Chaturday: The Story of In Plain English and how Atlus Got Copyright Wrong

If I had to give an award for the part of MMO Fallout that fills me with equal amounts of pride and disappointment, it would be the In Plain English column. For those who haven’t been following this website long, In Plain English is one of those columns I started as a direct response to the media’s coverage of events, specifically lawsuits, particularly in the sense that it is generally impossible to find someone willing to cover a lawsuit once it has started.

What got me started on this was the complete lack of coverage regarding Turbine’s lawsuit against Atari, and subsequently Wizards of the Coast’s lawsuit against Atari, regarding the Dungeons & Dragons license, a lawsuit that could have affected every single video game based on D&D. While the lawsuit between Turbine and Atari was settled out of court, we were able to surmise some of the terms of the settlement through actions by both companies shortly thereafter, such as Cryptic (who was owned by Atari at the time) suddenly declaring that Neverwinter would not be an MMO (this was later rescinded once Perfect World Entertainment took over).

For the most part, however, covering lawsuits isn’t good press unless some major groundbreaking decision is on the line or unless one or both parties is utterly insane and is permanently filing nonsense in the court records (read: James Romine v 100 Steam Users). From my perspective, I’m dealing with a story where neither side will ever comment publicly, if they know what’s good for them, due to the potential damage that commenting on an ongoing case can cause. So I’ve tried to take a different approach, by discussing the claims, looking at precedent provided, and digging up cases not presented to use for my own analysis. I never want this column to turn into "this person claimed this, the other guy denied it, who knows what is right."

More often than not, these cases end on a disappointing (for the reader) note, being settled out of court under terms that are never released to the public, with both sides gagged from ever revealing the terms themselves. Speculation in this industry is often fruitless since, as I’ve become tired of repeating on social media, most of these cases have no precedent in court.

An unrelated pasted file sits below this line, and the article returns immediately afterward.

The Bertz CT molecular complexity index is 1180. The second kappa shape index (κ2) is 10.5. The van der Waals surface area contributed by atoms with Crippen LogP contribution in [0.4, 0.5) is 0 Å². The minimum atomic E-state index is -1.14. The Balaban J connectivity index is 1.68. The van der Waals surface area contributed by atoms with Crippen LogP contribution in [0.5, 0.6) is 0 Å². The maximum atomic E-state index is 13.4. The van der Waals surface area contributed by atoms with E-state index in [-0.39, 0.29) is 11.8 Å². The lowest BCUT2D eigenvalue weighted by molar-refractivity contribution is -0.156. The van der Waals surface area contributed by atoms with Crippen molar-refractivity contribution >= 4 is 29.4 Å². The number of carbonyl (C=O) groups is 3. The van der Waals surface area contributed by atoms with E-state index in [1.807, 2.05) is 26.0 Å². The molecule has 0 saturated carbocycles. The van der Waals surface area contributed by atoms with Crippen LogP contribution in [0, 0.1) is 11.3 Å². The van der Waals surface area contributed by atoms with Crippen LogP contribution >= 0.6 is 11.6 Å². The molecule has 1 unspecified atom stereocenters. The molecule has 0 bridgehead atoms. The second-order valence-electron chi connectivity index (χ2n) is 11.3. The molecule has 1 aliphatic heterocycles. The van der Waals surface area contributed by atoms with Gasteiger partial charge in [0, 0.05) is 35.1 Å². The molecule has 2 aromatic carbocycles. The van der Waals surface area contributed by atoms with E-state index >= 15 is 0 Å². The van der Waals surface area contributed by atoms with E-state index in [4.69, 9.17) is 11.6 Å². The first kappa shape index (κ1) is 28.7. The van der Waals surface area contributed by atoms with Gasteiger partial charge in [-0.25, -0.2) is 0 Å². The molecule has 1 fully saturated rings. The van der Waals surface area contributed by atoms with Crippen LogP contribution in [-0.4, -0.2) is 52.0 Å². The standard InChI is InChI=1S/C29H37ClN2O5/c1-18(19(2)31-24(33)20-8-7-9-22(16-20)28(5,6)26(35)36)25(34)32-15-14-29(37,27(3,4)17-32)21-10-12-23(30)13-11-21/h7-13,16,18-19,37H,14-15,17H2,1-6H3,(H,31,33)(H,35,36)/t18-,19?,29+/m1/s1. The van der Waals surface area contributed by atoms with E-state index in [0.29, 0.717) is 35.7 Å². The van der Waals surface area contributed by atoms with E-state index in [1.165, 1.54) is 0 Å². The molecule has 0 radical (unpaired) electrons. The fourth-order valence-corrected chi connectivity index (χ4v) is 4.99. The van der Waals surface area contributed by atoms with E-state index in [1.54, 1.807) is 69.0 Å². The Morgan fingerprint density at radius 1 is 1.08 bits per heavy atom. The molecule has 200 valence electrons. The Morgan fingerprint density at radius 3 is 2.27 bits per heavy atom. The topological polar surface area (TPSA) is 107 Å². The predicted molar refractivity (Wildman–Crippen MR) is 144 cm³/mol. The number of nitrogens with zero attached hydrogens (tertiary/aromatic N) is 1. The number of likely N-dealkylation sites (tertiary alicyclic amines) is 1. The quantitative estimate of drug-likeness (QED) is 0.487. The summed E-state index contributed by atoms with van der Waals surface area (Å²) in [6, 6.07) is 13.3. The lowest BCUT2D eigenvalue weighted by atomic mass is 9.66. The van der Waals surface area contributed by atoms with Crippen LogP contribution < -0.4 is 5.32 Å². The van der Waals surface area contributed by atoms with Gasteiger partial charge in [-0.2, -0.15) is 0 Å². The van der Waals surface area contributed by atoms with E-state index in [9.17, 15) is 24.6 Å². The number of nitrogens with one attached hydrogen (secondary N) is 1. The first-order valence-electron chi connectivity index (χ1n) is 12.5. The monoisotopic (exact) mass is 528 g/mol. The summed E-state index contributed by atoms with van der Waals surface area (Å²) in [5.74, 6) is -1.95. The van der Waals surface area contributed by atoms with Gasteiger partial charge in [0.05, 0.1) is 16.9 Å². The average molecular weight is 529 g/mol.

Which ultimately leads me to this week’s controversial developer action, and of course I am speaking of Atlus attempting to DMCA a Patreon page for a Playstation emulator because the emulator can be used to play Persona 3.

They later put up a statement which didn’t so much offer legal justification as it did make excuses barely related to copyright law while repeating how much they just want everyone to have the best time possible.

"We believe that our fans best experience our titles (like Persona 5) on the actual platforms for which they are developed. We don’t want their first experiences to be framerate drops, or crashes, or other issues that can crop up in emulation that we have not personally overseen."

While a nice sentiment, this has absolutely nothing to do with copyright law, nor would it be covered under a DMCA claim.

"Unfortunately, when our content is illegally circumvented and potentially made available for free, in a format we do not think delivers the experience and quality we intend, it undermines our ability to do so by diverting potential support from new audiences."

This next part is important because Atlus isn’t just misinformed on copyright, they are veritably wrong in their interpretation of the law. First, the creator of an emulator would not be responsible for people pirating the game. Second, and going by this and other statements, Atlus believes that its rights are infringed on because people are playing Persona on a system that they did not intend it to be played on.

It’s story time.

Back in 1999, a company called Connectix released the Virtual Game Station, a commercially available emulator for the Playstation on Mac. Yes, I said commercial, as in the thing was sold on a disc and for money. It was even shown off by Steve Jobs himself at MacWorld. Sony sued, as you would expect, and the miraculous thing about it is that they lost, the court ruled in favor of Connectix that the emulator did not diminish Sony’s brand.

But here is where it specifically connects to Atlus. The court even ruled that copyright law does not grant Sony a monopoly on devices that play Sony branded products.

"Sony understandably seeks control over the market for devices that play games Sony produces or licenses. The copyright law, however, does not confer such a monopoly."

In the lawsuit, Sony argued that the availability of the emulator would lose them sales on consoles. The court’s response was essentially "tough," declaring that the emulator was a legal market competitor, and that Sony losing sales to the competition did not affect its fair use defense.

Ultimately, Patreon refused to comply with the takedown and the group is still up and operational, likely with more funding than ever thanks to the new round of publicity. All references to Persona have been removed from the Patreon page and website as a precautionary measure.

You can be completely against emulators while also acknowledging that this is out of Atlus’ reach.

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